I Reluctantly Emulate ABC News - In Part
Before launching her campaign for president, Moseley Braun had returned to Alabama to rescue and rehabilitate her family’s farm. "I asked myself, ‘Do I sit out here or walk forward? Do I do what I can, throw my hat in, the whole shake and debate?’" said Moseley Braun.
As the first female senator from Illinois, the first female African-American senator, and the first African-American Democratic senator, Moseley Braun has broken a lot of barriers in her days. She’d love to break the gates of the "white men’s club" at 1600 Pennsylvania Avenue, as she said during the televised debate at the University of New HampshireTuesday night, and in doing so strike a victory for minorities, women and anyone else who feels excluded by "status quo" politics.
With little campaign money and barely registering as a blip on the support charts of campaign polls, members of the media, such as debate moderator Ted Koppel, are increasingly asking Moseley Braun and fellow candidates such as Dennis Kucinich and Al Sharpton why they are even bothering to run for this office.
"Because you love your country," Moseley Braun says directly when asked again why she’s running. "As simple, and corny and old-fashioned as that might sound, it really does come down to that."
It maybe really does come down to being simple, Carol, but it isn't easy. As you well know, it takes a lot of work to be a candidate, and a lot of time to run a campaign.
But unless you actually enter the primaries, you are just wasting everyone's time.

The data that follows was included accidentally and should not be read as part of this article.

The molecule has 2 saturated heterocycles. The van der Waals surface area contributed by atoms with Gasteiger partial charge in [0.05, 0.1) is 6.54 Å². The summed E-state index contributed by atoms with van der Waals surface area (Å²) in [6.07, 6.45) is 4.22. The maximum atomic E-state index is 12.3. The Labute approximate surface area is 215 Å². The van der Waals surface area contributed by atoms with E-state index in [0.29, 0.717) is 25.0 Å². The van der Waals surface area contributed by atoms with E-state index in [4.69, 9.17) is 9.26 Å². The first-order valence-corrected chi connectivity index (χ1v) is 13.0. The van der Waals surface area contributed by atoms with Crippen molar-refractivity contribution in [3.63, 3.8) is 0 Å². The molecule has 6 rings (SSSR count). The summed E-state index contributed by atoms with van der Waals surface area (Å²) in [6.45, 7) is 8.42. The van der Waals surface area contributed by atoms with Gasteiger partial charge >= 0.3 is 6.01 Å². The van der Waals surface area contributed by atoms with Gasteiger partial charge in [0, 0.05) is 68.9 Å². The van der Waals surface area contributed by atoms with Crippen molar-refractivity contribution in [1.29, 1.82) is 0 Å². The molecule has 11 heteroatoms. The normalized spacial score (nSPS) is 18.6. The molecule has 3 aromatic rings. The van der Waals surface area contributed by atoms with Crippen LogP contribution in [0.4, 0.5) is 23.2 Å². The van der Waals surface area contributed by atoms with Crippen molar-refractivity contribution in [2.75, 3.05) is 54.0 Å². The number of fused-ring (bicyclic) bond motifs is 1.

Democrat Carol Moseley Braun missed Friday's deadline for qualifying for Virginia's presidential primary ballot. The former U.S. ambassador and U.S. senator failed to submit petitions to the State Board of Elections by the 5 p.m. deadline.
Eight others in the Democratic field made the cutoff. U.S. Reps. Richard Gephardt of Missouri and Dennis Kucinich of Ohio and the Rev. Al Sharpton filed their petitions the final day. Former Vermont Gov. Howard Dean, U.S. Sens. Joseph Lieberman of Connecticut, John Edwards of North Carolina and John Kerry of Massachusetts and retired Gen. Wesley Clark had already filed their petitions.
Democrats vying to oust President Bush have campaigned in Virginia earlier than usual because the state this year moved up its primary date by three weeks. The state Democratic Party must certify that each candidate collected the required minimum of 10,000 names to place the names on the Feb. 10 statewide ballot.
State Party Chairman Kerry J. Donley said he regretted that Braun, the only woman in the race, won't appear on the ballot. "In order to run a campaign you've got to be organized and you've got to get down into the grass roots, and the party did that for all the candidates. But then, the campaigns have a responsibility as well," Donley said.
After getting this today, and with my time growing short during the holidays and thus making it harder to keep up wih these candidates, I am dropping Moseley Braun campaign coverage.
Virginia's primary is the second she's missed that I know of, Oklahoma's being the first about a week or so ago. It's looking to me like she doesn't have enough organization to cover the basics if she can't meet the filing deadlines, and since these primaries are what a candidate is all about, entering the contests is of vital importance.
I am reluctant about doing this, because I feel every candidate deserves the widest possible exposure, but in her case, she isn't taking the steps that only she can take. I certainly can't take them for her.
Thus, with this post, I end my coverage of the 2004 Presidential Campaign of Carol Moseley Braun.